This resource is part of a series developed to support programs in successfully implementing a parenting curriculum. In this resource, learn about the full implementation stage.
Full Implementation Stage Key Tasks
In the full implementation stage, the delivery of the new parenting curriculum is institutionalized. The curriculum is integrated as part of regular practice. Staff are hired, and parent recruitment is complete. Supports are in place to run the curriculum program with fidelity. It is time to consider replicating the curriculum.
Update the work plan. As you transition from initial to full implementation, the implementation team reviews and updates the work plan so that it aligns with efforts to support the curriculum’s full implementation. The team works to integrate the curriculum into program operations. Tasks include monitoring data regularly for continuous improvement, troubleshooting new issues, and identifying program improvements.
Support staff and the implementation team. Make sure systems are in place so that all staff receive ongoing training, coaching, and any other support necessary for implementation. Plan to orient any new staff members.
Consider the composition of the implementation team. Does the team still have a diverse set of perspectives and skills? Consider staff from different levels of the organization for any new or open positions on the team. Include parents who can provide important feedback, especially those who participated in the initial implementation stage. You may continue to talk with consultants for advice and expertise as needed.
Full Implementation Stage Checklist
- Update the work plan
- Support staff and the implementation team
- Maintain and adapt systems for operations and support
- Use all available data to guide ongoing continuous improvement efforts
- Consider replication at other sites or with new groups of parents
- Prepare for implementation at other sites or with new groups of parents
Maintain and adapt systems for operations and support. Review systems to make sure they continue to work as intended. These include systems for supervising, training and coaching, providing feedback, and monitoring data. Continue to use Plan-Do-Study-Act cycles (see “Initial Implementation” tip sheet) to inform decision-making.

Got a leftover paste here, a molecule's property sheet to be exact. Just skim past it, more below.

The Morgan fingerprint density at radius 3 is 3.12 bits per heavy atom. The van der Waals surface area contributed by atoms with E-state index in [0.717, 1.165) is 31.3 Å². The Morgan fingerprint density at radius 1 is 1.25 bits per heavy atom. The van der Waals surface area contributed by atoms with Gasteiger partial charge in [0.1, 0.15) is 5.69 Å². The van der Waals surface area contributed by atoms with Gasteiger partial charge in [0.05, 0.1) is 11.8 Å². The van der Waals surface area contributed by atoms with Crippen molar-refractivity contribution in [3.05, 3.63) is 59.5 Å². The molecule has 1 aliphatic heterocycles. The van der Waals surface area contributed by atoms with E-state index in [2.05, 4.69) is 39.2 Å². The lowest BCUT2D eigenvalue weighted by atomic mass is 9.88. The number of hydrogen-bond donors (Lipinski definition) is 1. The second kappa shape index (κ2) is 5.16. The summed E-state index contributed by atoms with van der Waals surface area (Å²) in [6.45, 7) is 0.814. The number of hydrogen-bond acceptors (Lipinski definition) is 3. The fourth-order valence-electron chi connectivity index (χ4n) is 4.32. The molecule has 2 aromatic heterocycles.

Use all available data to guide ongoing continuous improvement efforts. Use the information collected to ensure ongoing quality improvement and to track progress toward parenting outcomes. Collect and analyze data regularly—for example, every quarter or twice a year. What adjustments may be needed as families, programs, and communities change?
Determine if the curriculum is a good fit for all of the families in your program. For example, you may find that a curriculum does not match the strengths and needs of some parents in your program. At this point, you may consider making adjustments or adding a second curriculum to meet the needs and interests of more families. If possible, contact the curriculum developer about any substantial adaptations.
Consider replication at other sites or with new groups of parents. Review the work completed during initial implementation.
Be sure to:
- Document guidance for implementing each component of the intervention
- Develop systems, content, and structure for training, supervision, coaching, data collection, and organizational policies and practices
- Create or identify tools and systems for monitoring
- Document positive outcomes for participants
- Identify lessons learned from using Plan-Do-Study-Act cycles for continuous improvement
Based on your review, you may find a need to adjust or adapt some aspects of the program for the new site or group of families you plan to serve. Be sure to keep the critical elements in place to ensure fidelity. Consult the curriculum developer about any substantial adaptations, if necessary.
Prepare for replication at other sites or with new groups of parents. Use what you have learned during initial implementation to replicate the curriculum. Set up accurate data collection and monitoring systems to help you make decisions for continuous improvement. Collect and analyze program data regularly to find patterns, and monitor implementation to ensure high-quality practice.
The main focus of the full implementation stage is to ensure that staff are delivering the curriculum with fidelity and in a way that will lead to positive outcomes for families and children.
Be sure to celebrate your successes!
- An Integrated Stage-Based Framework for Implementation of Early Childhood Programs and Systems
- California Evidence-Based Clearinghouse for Child Welfare—Implementation Measures
- Incredible Years—Measures and Forms [for evaluation and satisfaction]
- National Implementation Research Network’s (NIRN) Active Implementation Hub— Modules, Lessons & Short courses, and Resource Library
- National Child Traumatic Stress Network: TOOLKIT Curriculum for Learning Collaborative Facilitators
Resource Type: Publication
National Centers: Parent, Family and Community Engagement
Audience: Family Service Workers
Last Updated: October 24, 2023